The descriptions and images coming out of the inferno have been both heart-breaking and terrifying. As the Los Angeles Times, whose Southern California readers know all to well the risks of wildfire, put it, the wildfires are so fierce that "they incinerated people trying to flee in their cars, sent towering walls of flames sweeping through small towns and sparked a new debate over whether homeowners should be allowed to stay to try to protect their property."
The wildfires are so big, they're visible from space.
The wildfires have struck a region suffering through the Big Dry, a multi-year period marked by drought and heat waves that has led many Australians to a new and immediate understanding of climate change. Even before the wildfires hit this summer (it's the height of the Southern Hemisphere summer, but the Northern Hemisphere winter has produced its own signs of global warming in the Arctic) several people had died as temperatures in and around Adelaide topped 114 degrees (F).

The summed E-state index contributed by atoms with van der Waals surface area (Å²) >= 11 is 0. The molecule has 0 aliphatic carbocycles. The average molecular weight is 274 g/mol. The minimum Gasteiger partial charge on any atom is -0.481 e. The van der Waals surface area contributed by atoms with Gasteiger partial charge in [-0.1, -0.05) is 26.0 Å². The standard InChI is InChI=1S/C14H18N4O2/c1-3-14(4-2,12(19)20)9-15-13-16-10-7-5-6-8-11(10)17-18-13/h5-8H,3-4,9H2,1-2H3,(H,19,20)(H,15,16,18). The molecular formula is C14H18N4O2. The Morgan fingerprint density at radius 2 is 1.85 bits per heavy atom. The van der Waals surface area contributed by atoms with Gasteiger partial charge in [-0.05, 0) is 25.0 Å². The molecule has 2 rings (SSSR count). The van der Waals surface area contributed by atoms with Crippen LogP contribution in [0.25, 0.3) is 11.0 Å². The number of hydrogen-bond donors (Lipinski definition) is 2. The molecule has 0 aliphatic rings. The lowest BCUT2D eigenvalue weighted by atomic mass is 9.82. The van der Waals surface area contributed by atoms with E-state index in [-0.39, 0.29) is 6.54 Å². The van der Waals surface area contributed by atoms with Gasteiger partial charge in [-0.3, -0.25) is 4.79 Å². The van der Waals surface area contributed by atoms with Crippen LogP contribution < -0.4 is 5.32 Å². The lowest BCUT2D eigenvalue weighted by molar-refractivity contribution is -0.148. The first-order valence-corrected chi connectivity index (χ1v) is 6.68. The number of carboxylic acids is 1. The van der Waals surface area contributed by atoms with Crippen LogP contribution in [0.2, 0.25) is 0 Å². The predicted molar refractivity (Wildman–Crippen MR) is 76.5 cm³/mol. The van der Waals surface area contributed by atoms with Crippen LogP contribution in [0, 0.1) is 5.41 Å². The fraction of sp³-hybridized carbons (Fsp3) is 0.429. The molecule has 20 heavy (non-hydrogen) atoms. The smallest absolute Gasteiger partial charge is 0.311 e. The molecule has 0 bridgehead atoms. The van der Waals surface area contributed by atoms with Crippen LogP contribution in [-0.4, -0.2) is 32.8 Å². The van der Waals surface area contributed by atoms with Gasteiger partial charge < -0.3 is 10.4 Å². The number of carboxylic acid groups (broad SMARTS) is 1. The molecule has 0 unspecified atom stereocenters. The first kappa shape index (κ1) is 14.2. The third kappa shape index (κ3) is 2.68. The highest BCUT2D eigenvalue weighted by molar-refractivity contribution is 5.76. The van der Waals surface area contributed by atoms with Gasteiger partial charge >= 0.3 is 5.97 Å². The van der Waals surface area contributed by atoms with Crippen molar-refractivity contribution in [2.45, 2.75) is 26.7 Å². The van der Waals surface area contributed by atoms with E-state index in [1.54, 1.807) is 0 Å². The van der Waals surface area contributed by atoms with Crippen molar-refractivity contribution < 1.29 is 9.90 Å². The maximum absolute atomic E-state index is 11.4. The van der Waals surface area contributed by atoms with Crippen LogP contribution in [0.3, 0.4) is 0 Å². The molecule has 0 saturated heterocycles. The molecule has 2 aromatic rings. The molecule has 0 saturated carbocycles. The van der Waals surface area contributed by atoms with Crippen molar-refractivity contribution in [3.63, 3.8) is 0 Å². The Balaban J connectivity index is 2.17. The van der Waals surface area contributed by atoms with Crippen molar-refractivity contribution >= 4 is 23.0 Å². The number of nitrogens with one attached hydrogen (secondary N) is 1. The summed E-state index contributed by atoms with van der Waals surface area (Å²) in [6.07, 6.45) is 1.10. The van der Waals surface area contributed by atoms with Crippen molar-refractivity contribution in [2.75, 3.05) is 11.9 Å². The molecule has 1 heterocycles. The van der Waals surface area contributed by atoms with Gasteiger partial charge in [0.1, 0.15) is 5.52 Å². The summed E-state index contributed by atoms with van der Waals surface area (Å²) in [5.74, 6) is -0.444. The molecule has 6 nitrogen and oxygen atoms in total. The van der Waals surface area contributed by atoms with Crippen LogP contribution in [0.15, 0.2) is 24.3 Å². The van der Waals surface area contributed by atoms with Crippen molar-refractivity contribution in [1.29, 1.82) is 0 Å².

The NASA map below shows the land surface temperature anomaly across Australia between Jan. 25 and Feb. 1, 2009. The darkest reds and the darkest blues show a 10-degree (C) differential from normal (white).
In the United States, a deadly and destructive increase in western wildfire frequency and intensity over the past several years has already been attributed in large part to global warming. Gov. Arnold Schwarzenegger has declared the end of a "wildfire season," as the risk continues year round, and he's directly tied the death and destruction to global warming. As snowpack decreases, the landscape dries out, insect infestations weaken trees and frequent short but strong storms unleash lightning that can spark new wildfires. The recipe is similar in this part of Australia: higher temperatures mean greater evaporation, and high heat in a tinder-dry landscape leaves the region just waiting for a spark.
In the case of Australia, several of the wildfires appear to have been set by arsonists, in an act that one official dubbed "mass murder."
Australia, with per capita greenhouse gas emissions rivaling that of the United States, and the rest of the industrialized world set the stage for the "crime."
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